(originally posted 5/5/2018)
He climbed out on the fire escape and realized he was ready to have the realization. He’d been putting it off for so long that there was a part of him that started to believe that there wasn’t even a realization to be had.
But he owed to himself. And he owed it to her.
And the city was going to hold its breath however long it took.
All the neighborhood villains stopped their villaining so the neighborhood cops could sit quietly in their cars.
Fires decided to smolder and extinguish which in turn allowed the local firemen to stay asleep in their bunks and avoid sliding down poles to turn on wailing sirens.
Traffic took a break from honking and even the restless spirits pushing their shopping carts through the alleys decided to sit down and rest. Restlessly, as would be expected, but silent.
The city skyline was dark in all the right places and lights shone everywhere else and the stars, planes and satellites were especially twinkly above him.
There was a pleasant breeze.
It was time.
He sat there and acknowledged to himself that he’d never really wanted her to be happy without him.
He exhaled. His heart ached.
His head, suddenly heavy, sunk into his hands and stayed there for a long time.
He thought about her and them and laughed and sniffled.
Could he really claim to care about her if he wanted her to miss him wildly? To feel how he felt? Is that how it worked?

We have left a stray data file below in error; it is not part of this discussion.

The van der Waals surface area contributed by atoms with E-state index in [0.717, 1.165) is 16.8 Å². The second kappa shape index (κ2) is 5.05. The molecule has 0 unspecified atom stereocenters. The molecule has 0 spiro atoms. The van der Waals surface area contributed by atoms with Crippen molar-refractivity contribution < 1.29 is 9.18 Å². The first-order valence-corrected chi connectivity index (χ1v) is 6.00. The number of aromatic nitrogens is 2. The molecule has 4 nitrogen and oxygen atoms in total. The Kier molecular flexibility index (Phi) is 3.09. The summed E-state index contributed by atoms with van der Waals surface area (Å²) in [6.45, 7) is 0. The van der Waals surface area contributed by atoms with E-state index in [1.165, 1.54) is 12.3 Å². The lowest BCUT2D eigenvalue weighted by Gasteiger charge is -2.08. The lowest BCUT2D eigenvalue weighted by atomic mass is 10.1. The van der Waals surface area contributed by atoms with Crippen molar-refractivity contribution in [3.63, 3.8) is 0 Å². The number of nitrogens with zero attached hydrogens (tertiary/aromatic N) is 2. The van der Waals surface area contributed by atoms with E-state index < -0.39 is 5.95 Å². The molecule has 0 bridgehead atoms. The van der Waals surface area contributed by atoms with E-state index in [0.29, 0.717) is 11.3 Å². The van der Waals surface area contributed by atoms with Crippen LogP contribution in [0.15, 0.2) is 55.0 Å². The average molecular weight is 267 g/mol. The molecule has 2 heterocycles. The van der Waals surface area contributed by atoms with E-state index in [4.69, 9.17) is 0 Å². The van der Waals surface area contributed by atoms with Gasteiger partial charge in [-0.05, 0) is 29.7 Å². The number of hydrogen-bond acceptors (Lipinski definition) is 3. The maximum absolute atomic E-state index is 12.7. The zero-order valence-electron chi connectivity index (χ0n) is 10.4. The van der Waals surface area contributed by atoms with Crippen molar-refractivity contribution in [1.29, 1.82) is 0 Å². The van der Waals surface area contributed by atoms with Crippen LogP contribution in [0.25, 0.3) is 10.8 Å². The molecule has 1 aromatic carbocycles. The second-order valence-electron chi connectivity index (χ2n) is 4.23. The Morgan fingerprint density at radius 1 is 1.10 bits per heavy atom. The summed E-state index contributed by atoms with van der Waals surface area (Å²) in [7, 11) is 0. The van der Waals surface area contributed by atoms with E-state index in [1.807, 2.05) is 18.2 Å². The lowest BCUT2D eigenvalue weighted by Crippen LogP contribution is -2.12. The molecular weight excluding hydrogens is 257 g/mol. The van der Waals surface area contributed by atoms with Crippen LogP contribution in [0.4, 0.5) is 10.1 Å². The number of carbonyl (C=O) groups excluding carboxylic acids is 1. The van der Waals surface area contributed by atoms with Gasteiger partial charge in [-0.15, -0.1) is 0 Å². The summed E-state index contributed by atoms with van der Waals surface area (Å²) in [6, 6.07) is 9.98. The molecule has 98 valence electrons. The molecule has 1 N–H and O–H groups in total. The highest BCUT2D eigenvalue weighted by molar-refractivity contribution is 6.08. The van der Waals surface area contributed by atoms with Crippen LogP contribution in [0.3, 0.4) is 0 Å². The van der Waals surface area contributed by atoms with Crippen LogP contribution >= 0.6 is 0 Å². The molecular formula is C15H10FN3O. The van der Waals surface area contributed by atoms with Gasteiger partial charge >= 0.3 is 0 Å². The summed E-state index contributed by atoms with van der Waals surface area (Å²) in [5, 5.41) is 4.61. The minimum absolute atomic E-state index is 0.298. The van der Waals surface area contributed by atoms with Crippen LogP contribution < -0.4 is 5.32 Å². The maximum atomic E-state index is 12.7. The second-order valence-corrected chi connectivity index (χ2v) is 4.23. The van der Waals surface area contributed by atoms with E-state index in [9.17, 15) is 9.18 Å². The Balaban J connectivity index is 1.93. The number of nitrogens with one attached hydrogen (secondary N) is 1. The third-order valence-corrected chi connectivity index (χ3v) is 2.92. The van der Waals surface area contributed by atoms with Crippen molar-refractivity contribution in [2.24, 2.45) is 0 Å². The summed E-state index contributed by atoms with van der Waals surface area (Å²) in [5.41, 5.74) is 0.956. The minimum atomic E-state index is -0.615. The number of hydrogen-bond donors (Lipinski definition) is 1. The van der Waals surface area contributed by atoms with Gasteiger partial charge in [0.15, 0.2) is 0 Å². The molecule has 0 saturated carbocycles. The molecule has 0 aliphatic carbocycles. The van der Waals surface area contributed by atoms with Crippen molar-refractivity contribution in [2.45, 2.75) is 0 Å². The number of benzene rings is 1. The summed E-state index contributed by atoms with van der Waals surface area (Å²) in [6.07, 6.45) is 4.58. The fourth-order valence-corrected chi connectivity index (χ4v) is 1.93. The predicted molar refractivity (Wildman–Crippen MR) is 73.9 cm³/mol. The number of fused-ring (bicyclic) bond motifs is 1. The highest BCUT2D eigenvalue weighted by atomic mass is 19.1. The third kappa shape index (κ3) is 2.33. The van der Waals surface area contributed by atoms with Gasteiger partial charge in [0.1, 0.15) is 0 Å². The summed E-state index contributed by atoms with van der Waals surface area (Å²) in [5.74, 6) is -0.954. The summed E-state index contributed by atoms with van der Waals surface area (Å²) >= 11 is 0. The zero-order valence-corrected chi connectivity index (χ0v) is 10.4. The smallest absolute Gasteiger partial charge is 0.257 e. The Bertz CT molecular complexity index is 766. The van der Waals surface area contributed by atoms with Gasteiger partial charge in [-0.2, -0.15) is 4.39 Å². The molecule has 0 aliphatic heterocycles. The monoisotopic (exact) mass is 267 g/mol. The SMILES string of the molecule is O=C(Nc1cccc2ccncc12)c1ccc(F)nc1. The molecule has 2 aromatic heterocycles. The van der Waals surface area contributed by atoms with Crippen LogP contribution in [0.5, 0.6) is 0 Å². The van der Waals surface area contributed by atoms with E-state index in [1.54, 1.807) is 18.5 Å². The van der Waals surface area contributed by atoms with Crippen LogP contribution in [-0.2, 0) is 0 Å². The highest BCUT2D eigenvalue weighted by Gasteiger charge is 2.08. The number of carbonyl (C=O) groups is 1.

He then realized, for the first time since they ended their relationship (here it was, the big realization, drum roll please), that he did sincerely want her to be happy. (Can something true be felt grudgingly?) He wanted her to move on and find happiness, even if that meant her being with someone else. To relegate him to the Fond Memory Department. The dreaded FMD.
All the neighborhood villains returned to their villaining so the neighborhood cops sat up straight and responded to their radios.
Impatient fires burst forth and the local firemen slid down their poles and turned on screeching sirens.
Traffic started honking again and restless spirits resumed searching dumpsters for bottles and cans and scraps of discarded food.
The city was still dark and lights flickered and sluggish clouds hid the stars.
The background hum had returned but he had one last realization to wrestle with.
The entire time he had thought that it was their story… but it wasn’t.
It had been her story all along.
He inhaled, long and leisurely.
And smiled. There was still a nice breeze after all.